@user, No need to solve polynomials in this method; you only need to choose $n$ good points to evaluate your determinant on, and then use polynomial interpolation methods to retrieve the coefficients. In particular, if one is able to evaluate the determinant at the roots of unity, then you can use FFT to retrieve the coefficients. –  J. M. May 30 '13 at 14:52
    
Yes, I just realized you are right. I'll remove my comment. [and I'll change my name, too] –  user1938185 May 30 '13 at 16:31
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This may or may not make you happy. The coefficient of $\lambda^{n-k}$ is $(-1)^{n-k}$ times the sum of all the principal $k\times k$ minors, i.e., the determinants of all $k\times k$ submatrices built using the same rows and columns. Note that this generalizes your observations for $k=n$ and $k=1$.

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A bit unrelated, but thanks for your text on Diff. Geometry. –  Andrew May 29 '13 at 17:55
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You can use the Cayley-Hamilton theorem, which says that the matrix $A$ is a root of the minimal polynomial, which divides the characteristic polynomial. In facts, the minimal polynomial has the same roots than the characteristic, except they have multiplicity $1$. In particular, if the eigenvalues of $A$ are distinct, then the two polynomials are equals.

You compute the $n=\dim$ powers: $I, A, A^2, A^3,...,A^n$, and then look for coefficients $c_i$ such that $A^n = c_{n-1}A^{n-1}+...+c_1A^1+c_0I$, then the minimal polynomial is $\det(\lambda I - A) = P(X) = \lambda^n-c_{n-1}\lambda^{n-1}-...-c_1\lambda-c_0$.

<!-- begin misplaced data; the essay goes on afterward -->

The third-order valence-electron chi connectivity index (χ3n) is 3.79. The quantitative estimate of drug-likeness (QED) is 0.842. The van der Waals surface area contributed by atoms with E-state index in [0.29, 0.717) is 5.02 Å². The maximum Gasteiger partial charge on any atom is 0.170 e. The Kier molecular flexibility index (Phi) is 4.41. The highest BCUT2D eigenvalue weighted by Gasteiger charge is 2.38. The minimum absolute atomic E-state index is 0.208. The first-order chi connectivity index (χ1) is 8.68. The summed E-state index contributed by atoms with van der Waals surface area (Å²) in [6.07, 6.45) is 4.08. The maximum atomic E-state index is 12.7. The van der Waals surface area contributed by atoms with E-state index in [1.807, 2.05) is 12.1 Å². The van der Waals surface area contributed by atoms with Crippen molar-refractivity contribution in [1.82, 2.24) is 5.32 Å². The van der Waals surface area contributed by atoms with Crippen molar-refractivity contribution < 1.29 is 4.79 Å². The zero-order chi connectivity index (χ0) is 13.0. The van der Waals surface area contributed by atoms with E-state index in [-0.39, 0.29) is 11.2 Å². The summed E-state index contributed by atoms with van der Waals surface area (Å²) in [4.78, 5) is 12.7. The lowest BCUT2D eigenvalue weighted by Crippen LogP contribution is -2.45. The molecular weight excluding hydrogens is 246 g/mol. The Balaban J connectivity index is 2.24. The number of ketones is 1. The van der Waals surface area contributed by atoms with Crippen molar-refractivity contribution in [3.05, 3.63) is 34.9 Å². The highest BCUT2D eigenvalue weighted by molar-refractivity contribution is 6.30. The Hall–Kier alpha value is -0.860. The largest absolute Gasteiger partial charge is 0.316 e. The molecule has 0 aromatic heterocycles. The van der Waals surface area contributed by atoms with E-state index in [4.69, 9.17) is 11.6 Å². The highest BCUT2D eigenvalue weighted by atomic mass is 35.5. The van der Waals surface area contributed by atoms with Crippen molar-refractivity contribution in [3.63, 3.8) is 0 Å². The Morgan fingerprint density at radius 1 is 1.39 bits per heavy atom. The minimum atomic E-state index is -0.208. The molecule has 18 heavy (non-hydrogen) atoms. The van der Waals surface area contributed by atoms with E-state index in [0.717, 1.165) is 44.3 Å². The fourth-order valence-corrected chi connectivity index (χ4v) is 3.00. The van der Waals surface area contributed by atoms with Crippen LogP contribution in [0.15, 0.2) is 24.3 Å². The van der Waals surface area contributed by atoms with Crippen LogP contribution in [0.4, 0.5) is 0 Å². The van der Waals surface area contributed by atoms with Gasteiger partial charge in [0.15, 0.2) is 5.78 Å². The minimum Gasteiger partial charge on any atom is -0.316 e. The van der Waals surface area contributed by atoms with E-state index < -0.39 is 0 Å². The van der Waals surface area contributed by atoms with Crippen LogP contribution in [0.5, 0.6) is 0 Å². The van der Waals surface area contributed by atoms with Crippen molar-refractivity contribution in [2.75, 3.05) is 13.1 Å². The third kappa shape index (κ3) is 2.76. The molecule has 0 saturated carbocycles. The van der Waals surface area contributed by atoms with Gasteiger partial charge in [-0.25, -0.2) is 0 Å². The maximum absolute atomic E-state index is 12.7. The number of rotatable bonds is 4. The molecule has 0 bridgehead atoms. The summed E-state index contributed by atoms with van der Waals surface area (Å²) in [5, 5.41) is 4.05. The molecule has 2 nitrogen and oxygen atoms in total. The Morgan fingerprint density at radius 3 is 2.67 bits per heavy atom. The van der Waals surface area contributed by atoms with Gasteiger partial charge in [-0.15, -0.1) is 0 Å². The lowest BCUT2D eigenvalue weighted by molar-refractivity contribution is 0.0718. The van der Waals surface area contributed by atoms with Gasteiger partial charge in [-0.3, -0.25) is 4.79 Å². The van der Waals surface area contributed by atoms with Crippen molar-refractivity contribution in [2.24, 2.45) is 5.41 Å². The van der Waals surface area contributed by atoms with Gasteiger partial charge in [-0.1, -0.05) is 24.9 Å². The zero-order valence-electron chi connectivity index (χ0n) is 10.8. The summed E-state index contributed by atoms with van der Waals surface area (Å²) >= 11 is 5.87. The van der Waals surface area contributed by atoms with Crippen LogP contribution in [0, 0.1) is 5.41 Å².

For example, if $A=\begin{pmatrix} 0&1&0\\1&0&0\\0&0&2\end{pmatrix}$, then $A^2=\begin{pmatrix} 1&0&1\\0&1&0\\0&0&4\end{pmatrix}$, and $A^3=\begin{pmatrix} 0&1&0\\1&0&0\\0&0&8\end{pmatrix}$,

so that $A^2-I=\begin{pmatrix} 0&0&0\\0&0&0\\0&0&3\end{pmatrix}$ and $A^3-A=\begin{pmatrix} 0&0&0\\0&0&0\\0&0&6\end{pmatrix}$, thus $A^3-A=2(A^2-I)$, and

the minimal polynomial is $\lambda^3-\lambda-2(\lambda^2-1)=(\lambda^2-1)(\lambda-2)=(\lambda+1)(\lambda-1)(\lambda-2)$. All the roots being simple, the minimal polynomial is also the characteristic polynomial, and $\chi_A(\lambda)=\det(\lambda I-A)=\lambda^3-2\lambda^2-\lambda+2$.

The search of the coefficients $c_i$ may be done in a systematic way, similar to the Gauss method. However the system is overdetermined, with $n \times n$ equations, and is usually quicker to solve than you think, especially for matrices found in homework.

The eigenvalues will almost always be distinct (so the characteristic and minimal polynomials will be the same), except maybe for matrices found in homework. For these, is is better to look to the power matrix $A^k, k \le n$ as you compute them, and look if they are linear combinations of the previous ones.

For example if $A=\begin{pmatrix} 0&1&1\\1&0&1\\1&1&0\end{pmatrix}$, then $A^2=\begin{pmatrix} 2&1&1\\1&2&1\\1&1&2\end{pmatrix}$, and $A^2=A+2I$. So the minimal polynomial is $\lambda^2-\lambda-2 = (\lambda+1)(\lambda-2)$. The characteristic polynomial being a polynomial of degree 3 with the same roots, it can either be $(\lambda+1)^2(\lambda-2)$ or $(\lambda+1)(\lambda-2)^2$. The multiplicity $\nu_i$ of $(x-\lambda_i)$ in $\chi_A(x) = \prod (x-\lambda_i)^{\nu_i}$, is the dimension of the associated eigenspace $E_{\lambda_i}=\ker (A-\lambda_i I)=\{x\mid Ax=\lambda_i x\}$. In our case, $E_{-1} = \ker(A+I) = \ker \begin{pmatrix} 1&1&1\\1&1&1\\1&1&1\end{pmatrix}=2$, so $\chi_A(\lambda)=(\lambda+1)^2(\lambda-2)$.

I don't know if the method is less tedious, but I find it less boring.

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Less systematic than the Faddeev-Leverrier method, though. –  user1938185 May 30 '13 at 10:33
    
@J-M thanks for the edit. –  user1938185 May 30 '13 at 19:12
    
No problem; nice, but requires some thinking from the user... :) –  J. M. May 30 '13 at 19:17
    
The original question was to find a method that was neither tedious nor boring. All of the proposed method, except the one of @David Speyer, are tedious. And all of the proposed methods, except mine are boring, precisely because they don't require thinking. –  user1938185 May 30 '13 at 19:23